Breck Epic Basics: Pacing for a six-day race
Editor’s note: The 2018 Breck Epic mountain bike race is underway, running August 5-10, and we sent Spencer Powlison up to Breckenridge, Colorado, to cover the event from a rider’s eye view. In addition to daily updates from the race, this series of “Breck Epic Basics” will offer tips on how to handle the challenges of an event like Breck Epic — or any multi-day cycling trip or event you might plan to do.
“I always loved stage racing because life becomes very simple in a stage race, you wake up, you eat, you race, you eat, you go to bed. You get this kind of tunnel vision, you’re in your own little cocoon. Of course, you have other stuff going on but that stuff seems to matter less,” says Todd Wells, winner of two editions of the Breck Epic.
Wells makes the six-day, 240-mile mountain bike race sound idyllic. It probably is at times, but for riders who aren’t multi-time national champions like him and who don’t have experience as pro racers, it is a big challenge.
And one of the toughest challenges is trying to find the right pacing for a week of high-altitude mountain bike racing. So, I talked to three-time Breck Epic winner Jeremiah Bishop (Canyon-Topeak) — who happens to run his own coaching company, Bishop Training — Amy Beisel (Orange Seal), and the now-retired Wells about how to make it through the race in one piece.
“Don’t go too much over your threshold. It’s an interesting thing I discovered pacing at altitude. I think it differs depending on how acclimated you are. But one of the things I found is you’re pushed against the O2 limit more than the fitness limit. If you can just steady your power out, you can make up a lot of time. Instead of trying to hang on with the super climbers on the steepest section, just find your rhythm and find your pace.
“Avoiding big single efforts is probably the best advice I can give. Makes a huge difference. Sometimes you have to go with a group at a certain point if you’re trying to race to win. That’s when you’re throwing it against the wall to see if it sticks. That’s a tough way to race. That’s kinda what we have to do at the front.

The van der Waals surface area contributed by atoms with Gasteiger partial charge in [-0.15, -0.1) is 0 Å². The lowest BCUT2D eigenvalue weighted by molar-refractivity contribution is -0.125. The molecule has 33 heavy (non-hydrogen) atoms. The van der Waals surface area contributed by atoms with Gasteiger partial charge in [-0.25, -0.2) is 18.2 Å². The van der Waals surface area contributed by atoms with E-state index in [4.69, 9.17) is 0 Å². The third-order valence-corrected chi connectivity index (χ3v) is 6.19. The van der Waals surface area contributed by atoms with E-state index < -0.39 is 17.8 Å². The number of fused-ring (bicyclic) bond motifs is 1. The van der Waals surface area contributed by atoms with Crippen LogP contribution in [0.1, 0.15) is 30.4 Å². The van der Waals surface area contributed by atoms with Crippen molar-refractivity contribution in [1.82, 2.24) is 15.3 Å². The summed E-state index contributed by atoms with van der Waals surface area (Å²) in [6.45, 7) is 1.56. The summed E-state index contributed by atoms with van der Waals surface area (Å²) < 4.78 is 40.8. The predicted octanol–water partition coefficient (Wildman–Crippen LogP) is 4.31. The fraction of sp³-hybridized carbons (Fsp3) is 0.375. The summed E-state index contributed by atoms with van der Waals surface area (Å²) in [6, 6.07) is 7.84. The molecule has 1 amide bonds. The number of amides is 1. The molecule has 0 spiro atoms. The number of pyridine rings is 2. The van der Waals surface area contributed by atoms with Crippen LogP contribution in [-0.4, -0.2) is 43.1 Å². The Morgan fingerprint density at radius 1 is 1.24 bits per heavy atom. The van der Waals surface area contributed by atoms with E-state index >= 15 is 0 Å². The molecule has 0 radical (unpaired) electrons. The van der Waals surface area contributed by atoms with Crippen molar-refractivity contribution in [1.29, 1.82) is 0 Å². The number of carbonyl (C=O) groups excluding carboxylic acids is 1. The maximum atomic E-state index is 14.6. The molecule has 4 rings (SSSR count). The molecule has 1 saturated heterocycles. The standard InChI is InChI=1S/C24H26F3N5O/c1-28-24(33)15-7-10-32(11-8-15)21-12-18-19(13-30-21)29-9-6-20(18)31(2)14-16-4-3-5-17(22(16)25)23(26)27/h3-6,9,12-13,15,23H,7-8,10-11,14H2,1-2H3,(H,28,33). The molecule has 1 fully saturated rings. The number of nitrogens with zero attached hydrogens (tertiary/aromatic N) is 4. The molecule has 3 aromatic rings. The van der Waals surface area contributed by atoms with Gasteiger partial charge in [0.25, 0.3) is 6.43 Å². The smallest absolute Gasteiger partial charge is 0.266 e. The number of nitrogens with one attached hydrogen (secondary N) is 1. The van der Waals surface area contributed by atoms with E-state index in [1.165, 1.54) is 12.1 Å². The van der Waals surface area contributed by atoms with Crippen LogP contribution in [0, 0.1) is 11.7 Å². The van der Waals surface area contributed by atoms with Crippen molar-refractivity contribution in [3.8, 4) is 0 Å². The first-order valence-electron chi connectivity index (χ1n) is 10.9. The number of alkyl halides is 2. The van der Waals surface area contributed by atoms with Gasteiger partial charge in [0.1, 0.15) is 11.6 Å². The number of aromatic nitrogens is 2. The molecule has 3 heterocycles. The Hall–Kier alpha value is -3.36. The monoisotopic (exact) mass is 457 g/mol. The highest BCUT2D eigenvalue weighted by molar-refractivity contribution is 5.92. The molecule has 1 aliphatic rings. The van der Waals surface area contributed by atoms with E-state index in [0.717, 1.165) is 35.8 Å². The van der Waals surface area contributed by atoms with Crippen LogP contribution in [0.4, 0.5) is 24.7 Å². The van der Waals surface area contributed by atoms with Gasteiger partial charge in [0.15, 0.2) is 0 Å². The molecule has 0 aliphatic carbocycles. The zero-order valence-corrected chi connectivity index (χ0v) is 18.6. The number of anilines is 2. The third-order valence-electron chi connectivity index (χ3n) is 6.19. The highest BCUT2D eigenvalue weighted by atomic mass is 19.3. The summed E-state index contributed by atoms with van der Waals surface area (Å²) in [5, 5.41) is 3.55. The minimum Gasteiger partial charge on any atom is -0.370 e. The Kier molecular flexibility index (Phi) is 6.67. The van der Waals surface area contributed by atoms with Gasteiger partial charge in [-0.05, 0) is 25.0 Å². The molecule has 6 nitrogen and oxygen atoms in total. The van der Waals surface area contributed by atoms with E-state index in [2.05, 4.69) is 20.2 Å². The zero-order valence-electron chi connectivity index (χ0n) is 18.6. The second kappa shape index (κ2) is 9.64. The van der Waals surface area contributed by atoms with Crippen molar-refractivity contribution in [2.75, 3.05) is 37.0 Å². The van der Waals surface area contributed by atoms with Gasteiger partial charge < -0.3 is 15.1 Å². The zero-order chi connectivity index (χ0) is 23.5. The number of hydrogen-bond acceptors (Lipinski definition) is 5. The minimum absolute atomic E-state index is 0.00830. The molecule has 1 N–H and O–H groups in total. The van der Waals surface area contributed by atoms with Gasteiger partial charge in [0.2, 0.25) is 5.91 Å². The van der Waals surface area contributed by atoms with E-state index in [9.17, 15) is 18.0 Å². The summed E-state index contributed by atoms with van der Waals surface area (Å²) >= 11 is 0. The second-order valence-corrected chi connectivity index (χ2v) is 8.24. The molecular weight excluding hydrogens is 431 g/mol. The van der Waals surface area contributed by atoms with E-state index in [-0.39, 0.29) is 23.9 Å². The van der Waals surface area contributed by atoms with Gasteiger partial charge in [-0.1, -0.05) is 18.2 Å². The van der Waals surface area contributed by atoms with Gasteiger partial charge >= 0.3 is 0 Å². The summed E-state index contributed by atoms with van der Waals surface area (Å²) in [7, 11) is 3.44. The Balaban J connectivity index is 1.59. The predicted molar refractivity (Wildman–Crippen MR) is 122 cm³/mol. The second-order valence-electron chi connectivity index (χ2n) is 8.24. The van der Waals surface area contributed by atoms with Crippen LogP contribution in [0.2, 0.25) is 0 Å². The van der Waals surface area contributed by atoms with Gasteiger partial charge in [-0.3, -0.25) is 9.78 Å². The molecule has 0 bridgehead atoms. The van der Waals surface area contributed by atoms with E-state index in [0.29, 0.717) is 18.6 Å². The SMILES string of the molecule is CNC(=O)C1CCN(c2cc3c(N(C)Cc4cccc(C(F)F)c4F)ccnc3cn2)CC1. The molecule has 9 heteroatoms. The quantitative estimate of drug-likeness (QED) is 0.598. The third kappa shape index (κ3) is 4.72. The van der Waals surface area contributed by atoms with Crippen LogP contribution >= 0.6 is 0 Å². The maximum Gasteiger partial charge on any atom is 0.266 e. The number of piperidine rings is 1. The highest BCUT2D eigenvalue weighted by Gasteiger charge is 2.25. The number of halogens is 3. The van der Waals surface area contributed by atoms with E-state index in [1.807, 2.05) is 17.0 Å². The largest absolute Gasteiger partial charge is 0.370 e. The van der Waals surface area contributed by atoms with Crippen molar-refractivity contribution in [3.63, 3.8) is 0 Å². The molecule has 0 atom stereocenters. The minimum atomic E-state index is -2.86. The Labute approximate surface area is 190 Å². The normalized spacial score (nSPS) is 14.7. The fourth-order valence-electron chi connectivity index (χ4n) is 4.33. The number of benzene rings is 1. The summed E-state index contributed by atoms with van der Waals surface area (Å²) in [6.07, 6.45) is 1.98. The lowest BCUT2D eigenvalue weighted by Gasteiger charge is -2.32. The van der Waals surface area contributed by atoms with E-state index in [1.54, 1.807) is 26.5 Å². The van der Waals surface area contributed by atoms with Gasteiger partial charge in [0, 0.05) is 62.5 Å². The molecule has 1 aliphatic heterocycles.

“Once you pop it’s like damage control and you’re paying for it the next five to eight minutes.”
“Last year [race director] Mike [McCormack] had brought in a lot of strong talent so there was really no pacing involved as far as it was for me. We went hard from the gun basically every day. I think the first day is going to be really important. The first day I’m gonna do a pretty good warmup to make sure I’m nice and ready to go and just race really hard that first day, see what happens. As far as time goes afterward and depending on what happens, look at that and strategize as far as pacing goes. If it’s going to be a wire-to-wire thing where we’re racing, it’s going to be a little different. I’m planning on going out really hard on that first day and trying to maintain it.
“My warmups will get shorter and shorter for the next five days. You’ll be in survival mode toward the end. Just a 10-minute spin, 10-minute tempo, and go to the line.”
“The climbs in Breck are so steep and there’s so many false summits. Not many people know those courses the way you would know a Leadville course unless you live in Breck.
“Every climb is very steep and you’re grinding and you can see a summit and you get there and then there’s another summit.
“The climbs are going to be hard, and what you see as being the top most times is not the top.”
“The only experience I have with stage racing is last year’s Haute Route Pyrenees, a seven-day road gran fondo. For that, I picked out a few stages that I really wanted to smash and rode more of a steady tempo the other days. That helped me pace myself and still feel pretty good by the end. I’m not so sure if I can use that same strategy in Breck, given the altitude and the fact that you don’t sit in when you’re racing mountain bikes. Above all, my point is that you don’t have to race every day as if it is your last.”